Becky Dennison, director of Venice Community Housing (VCH), did a presentation with John Lonnel, consultant, assisting with questions.

Height and parking seemed to be the main objections to the project. Height for the project is 43 feet and the Venice Specific Plan calls for 25 to 30, depending on the roof structure. Parking is not in compliance with the Venice Specific Plan either. Parking provides for 15 places on site and seven on whole Foods parking lot based on an agreement with Whole Foods which is located across the street. There will be 2750 square feet of commercial and 35 apartments. Also there was some controversy over having/not having a loading zone. The four story building consists of three stories of residential and a ground floor of commercial.

Most of the comments consisted of “we need housing” and testimonies of how “housing changed my life.”

Both Jim Murez and John Reed members of the VNC board and former members of LUPC talked about the parking and height of the building as precedent setting features. John Reed, an architect, said that first of all the parking covenant states that it has to be signed by the owner of the property and Whole Foods is not the owner, nor was Safeway the owner. That would leave 15 spaces for 2750 square feet of commercial and 35 residential units. The video talks of side yard and front setbacks, no windows in front and more as well as the height and lack of parking.

Bridge Housing Measure Tabled at August VNC Meet

meet

By Angela McGregor

Tuesday night’s meeting of the Venice Neighborhood Council (VNC) Board drew a large and vocal crowd, most of whom were there to debate the merits of a Bridge Housing development in Venice.

The motion on the agenda, titled “VNC Support for Concept of Bridge Housing in Venice with a Community Benefits Agreement”, contained a “President’s Note” that the motion was “not about the MTA Bus Yard”, despite recent mailers and phone calls from Councilman Bonin’s office specifically referring to the use of the Bus Yard for Bridge Housing.

The meeting opened with the usual motion to approve the meeting’s agenda, at which point Board member John Reed immediately proposed to amend the agenda to table the Bridge Housing Item to a future meeting. He explained that this was motivated by an email from Councilman Mike Bonin’s office that the Board had just received announcing that the Mayor’s office was initiating a feasibility study to determine whether or not the MTA Bus Yard was suitable for such a project.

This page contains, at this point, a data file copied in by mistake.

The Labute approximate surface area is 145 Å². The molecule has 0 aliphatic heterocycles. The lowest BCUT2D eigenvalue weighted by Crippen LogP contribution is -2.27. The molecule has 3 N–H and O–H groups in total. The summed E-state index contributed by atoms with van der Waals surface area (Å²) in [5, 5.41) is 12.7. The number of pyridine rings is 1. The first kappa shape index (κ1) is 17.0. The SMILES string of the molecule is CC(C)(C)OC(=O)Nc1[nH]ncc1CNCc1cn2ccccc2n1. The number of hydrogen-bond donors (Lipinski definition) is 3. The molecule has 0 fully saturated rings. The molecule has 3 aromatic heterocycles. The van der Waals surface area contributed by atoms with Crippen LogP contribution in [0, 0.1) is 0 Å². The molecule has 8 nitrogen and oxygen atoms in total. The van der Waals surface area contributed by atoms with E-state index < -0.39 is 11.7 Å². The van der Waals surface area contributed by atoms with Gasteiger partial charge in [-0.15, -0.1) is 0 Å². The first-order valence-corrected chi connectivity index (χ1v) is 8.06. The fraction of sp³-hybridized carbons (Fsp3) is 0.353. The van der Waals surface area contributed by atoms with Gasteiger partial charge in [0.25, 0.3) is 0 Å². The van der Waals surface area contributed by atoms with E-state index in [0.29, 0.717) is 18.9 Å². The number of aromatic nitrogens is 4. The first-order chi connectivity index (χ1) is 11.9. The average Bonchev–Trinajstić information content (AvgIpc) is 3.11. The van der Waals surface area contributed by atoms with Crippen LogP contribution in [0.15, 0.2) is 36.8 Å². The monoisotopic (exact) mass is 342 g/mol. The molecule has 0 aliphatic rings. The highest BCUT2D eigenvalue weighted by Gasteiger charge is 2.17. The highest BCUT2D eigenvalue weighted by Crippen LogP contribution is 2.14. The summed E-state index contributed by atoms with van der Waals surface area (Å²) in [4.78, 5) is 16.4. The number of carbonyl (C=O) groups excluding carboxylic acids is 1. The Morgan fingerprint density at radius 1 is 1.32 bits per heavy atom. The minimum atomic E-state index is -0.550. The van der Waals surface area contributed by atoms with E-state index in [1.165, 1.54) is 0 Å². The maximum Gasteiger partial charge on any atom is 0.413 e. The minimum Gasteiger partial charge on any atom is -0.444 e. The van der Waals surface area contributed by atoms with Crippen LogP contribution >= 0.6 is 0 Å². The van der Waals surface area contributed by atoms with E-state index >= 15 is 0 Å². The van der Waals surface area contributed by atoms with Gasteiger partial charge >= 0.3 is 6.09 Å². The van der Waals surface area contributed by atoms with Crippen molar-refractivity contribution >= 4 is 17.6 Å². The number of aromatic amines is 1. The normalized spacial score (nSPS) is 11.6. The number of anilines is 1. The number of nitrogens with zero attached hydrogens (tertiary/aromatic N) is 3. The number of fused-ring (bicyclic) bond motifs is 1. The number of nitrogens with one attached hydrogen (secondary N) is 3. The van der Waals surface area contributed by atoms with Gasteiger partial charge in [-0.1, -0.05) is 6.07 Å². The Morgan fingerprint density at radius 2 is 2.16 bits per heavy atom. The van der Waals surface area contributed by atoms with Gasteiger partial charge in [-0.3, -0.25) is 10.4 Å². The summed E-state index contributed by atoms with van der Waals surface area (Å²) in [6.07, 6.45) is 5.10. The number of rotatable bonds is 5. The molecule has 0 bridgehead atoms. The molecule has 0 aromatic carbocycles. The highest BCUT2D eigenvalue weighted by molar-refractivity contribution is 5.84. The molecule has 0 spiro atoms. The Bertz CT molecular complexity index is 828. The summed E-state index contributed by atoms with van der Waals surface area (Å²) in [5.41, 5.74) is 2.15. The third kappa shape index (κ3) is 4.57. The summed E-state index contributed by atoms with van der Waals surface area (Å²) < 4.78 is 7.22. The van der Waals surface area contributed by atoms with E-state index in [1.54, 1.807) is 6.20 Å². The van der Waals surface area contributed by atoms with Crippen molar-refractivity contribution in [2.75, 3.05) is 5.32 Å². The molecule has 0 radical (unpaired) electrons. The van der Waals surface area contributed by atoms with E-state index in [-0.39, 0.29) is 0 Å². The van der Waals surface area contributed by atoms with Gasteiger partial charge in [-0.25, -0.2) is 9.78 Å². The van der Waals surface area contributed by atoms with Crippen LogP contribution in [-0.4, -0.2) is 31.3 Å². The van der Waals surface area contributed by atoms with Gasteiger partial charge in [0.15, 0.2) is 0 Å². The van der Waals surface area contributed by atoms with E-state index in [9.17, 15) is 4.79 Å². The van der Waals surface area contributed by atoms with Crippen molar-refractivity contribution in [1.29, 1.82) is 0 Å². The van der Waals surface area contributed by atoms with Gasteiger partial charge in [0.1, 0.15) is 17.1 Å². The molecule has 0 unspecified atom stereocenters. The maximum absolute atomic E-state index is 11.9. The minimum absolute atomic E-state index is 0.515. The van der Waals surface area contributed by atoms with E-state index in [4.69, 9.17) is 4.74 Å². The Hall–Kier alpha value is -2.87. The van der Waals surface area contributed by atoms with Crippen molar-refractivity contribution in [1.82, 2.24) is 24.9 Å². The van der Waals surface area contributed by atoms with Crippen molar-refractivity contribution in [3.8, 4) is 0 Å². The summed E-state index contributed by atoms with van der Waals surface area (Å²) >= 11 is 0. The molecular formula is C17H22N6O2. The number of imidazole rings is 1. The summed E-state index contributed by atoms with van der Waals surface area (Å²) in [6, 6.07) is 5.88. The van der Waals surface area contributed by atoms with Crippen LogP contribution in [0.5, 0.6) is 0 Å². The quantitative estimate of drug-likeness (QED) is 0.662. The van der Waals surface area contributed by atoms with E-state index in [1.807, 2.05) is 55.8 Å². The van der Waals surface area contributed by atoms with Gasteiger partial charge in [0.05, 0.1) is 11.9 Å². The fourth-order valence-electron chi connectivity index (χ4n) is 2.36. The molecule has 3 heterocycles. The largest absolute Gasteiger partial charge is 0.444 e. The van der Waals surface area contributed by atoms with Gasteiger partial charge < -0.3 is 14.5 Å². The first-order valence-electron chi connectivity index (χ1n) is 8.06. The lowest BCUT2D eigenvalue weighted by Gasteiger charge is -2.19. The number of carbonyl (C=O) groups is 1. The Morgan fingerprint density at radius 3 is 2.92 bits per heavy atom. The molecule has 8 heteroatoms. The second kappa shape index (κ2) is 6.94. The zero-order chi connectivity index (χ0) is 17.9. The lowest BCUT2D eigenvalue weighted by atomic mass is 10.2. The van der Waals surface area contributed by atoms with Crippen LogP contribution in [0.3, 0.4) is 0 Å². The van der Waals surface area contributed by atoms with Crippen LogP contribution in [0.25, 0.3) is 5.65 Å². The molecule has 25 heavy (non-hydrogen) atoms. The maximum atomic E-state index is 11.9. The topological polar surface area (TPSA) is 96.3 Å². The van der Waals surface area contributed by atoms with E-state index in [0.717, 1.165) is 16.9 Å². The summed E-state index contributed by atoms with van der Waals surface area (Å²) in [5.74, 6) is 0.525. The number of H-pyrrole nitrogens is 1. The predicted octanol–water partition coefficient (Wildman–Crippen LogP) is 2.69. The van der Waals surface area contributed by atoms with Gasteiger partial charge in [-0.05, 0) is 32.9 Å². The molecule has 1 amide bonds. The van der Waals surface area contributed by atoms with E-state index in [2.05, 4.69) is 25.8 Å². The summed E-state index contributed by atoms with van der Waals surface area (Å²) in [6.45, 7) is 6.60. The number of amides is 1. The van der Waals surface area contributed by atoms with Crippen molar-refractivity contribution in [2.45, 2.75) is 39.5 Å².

In light of the promise of forthcoming clarification of some of the most contentious issues with the project, including whether or not the bus yard is environmentally suited for it — Reed contended that a vote on Bridge Housing would be premature.

VNC Homeless Committee Members Hollie Stenson and Sunny Bak — who both voted in favor of the motion at the July VNC Homeless Committee meeting — each stated that they felt more vetting of the project was necessary prior to a vote in order to gain the public’s trust. VNC Homeless Committee Chairman Will Hawkins argued vigorously in favor of leaving the item on the agenda, since it was merely a referendum on whether or not the concept of Bridge Housing would be appropriate for Venice and would ultimately result in the reduction of homeless encampments.

Any future discussion of the merits of a specific site for the project would be taken up by the Land Use & Planning Committee (LUPC), at which point the results of the City’s feasibility study could be taken into account. The motion to table the Bridge Housing motion to a future meeting of the VNC Board narrowly passed, 8-7, with Board President Ira Koslow abstaining.